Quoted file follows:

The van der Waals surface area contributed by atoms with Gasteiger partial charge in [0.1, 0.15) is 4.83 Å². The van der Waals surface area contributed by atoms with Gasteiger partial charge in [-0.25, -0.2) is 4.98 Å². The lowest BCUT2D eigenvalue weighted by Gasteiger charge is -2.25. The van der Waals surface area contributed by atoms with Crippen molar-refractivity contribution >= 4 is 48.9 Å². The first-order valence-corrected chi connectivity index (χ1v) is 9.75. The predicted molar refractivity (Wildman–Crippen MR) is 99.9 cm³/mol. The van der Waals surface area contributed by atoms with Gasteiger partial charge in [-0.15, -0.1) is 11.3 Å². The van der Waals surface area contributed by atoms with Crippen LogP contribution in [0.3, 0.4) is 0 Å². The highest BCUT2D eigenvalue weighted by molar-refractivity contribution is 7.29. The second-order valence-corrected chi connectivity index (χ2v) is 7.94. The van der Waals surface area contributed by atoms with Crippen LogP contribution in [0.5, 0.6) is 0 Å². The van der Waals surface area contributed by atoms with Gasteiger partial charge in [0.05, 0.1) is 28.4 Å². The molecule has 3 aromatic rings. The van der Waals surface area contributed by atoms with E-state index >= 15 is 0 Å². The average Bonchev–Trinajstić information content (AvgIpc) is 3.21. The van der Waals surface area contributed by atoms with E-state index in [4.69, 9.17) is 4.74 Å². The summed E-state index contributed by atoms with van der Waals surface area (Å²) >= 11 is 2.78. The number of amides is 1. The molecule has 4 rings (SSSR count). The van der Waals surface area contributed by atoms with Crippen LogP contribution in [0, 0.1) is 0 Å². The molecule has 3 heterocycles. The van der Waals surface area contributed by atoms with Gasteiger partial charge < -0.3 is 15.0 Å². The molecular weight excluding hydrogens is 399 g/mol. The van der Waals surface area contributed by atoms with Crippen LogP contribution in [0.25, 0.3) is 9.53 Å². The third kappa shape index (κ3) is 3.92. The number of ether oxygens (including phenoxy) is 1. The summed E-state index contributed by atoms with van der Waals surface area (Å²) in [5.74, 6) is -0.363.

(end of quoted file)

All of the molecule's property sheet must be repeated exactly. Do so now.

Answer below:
The van der Waals surface area contributed by atoms with Gasteiger partial charge in [0.1, 0.15) is 4.83 Å². The van der Waals surface area contributed by atoms with Gasteiger partial charge in [-0.25, -0.2) is 4.98 Å². The lowest BCUT2D eigenvalue weighted by Gasteiger charge is -2.25. The van der Waals surface area contributed by atoms with Crippen molar-refractivity contribution >= 4 is 48.9 Å². The first-order valence-corrected chi connectivity index (χ1v) is 9.75. The predicted molar refractivity (Wildman–Crippen MR) is 99.9 cm³/mol. The van der Waals surface area contributed by atoms with Gasteiger partial charge in [-0.15, -0.1) is 11.3 Å². The van der Waals surface area contributed by atoms with Crippen LogP contribution in [0.3, 0.4) is 0 Å². The highest BCUT2D eigenvalue weighted by molar-refractivity contribution is 7.29. The second-order valence-corrected chi connectivity index (χ2v) is 7.94. The van der Waals surface area contributed by atoms with Crippen LogP contribution in [0.5, 0.6) is 0 Å². The van der Waals surface area contributed by atoms with Gasteiger partial charge in [0.05, 0.1) is 28.4 Å². The molecule has 3 aromatic rings. The van der Waals surface area contributed by atoms with E-state index >= 15 is 0 Å². The average Bonchev–Trinajstić information content (AvgIpc) is 3.21. The van der Waals surface area contributed by atoms with E-state index in [4.69, 9.17) is 4.74 Å². The summed E-state index contributed by atoms with van der Waals surface area (Å²) >= 11 is 2.78. The number of amides is 1. The molecule has 4 rings (SSSR count). The van der Waals surface area contributed by atoms with Crippen LogP contribution in [0, 0.1) is 0 Å². The molecule has 3 heterocycles. The van der Waals surface area contributed by atoms with Gasteiger partial charge < -0.3 is 15.0 Å². The molecular weight excluding hydrogens is 399 g/mol. The van der Waals surface area contributed by atoms with Crippen LogP contribution in [0.25, 0.3) is 9.53 Å². The third kappa shape index (κ3) is 3.92. The number of ether oxygens (including phenoxy) is 1. The summed E-state index contributed by atoms with van der Waals surface area (Å²) in [5.74, 6) is -0.363.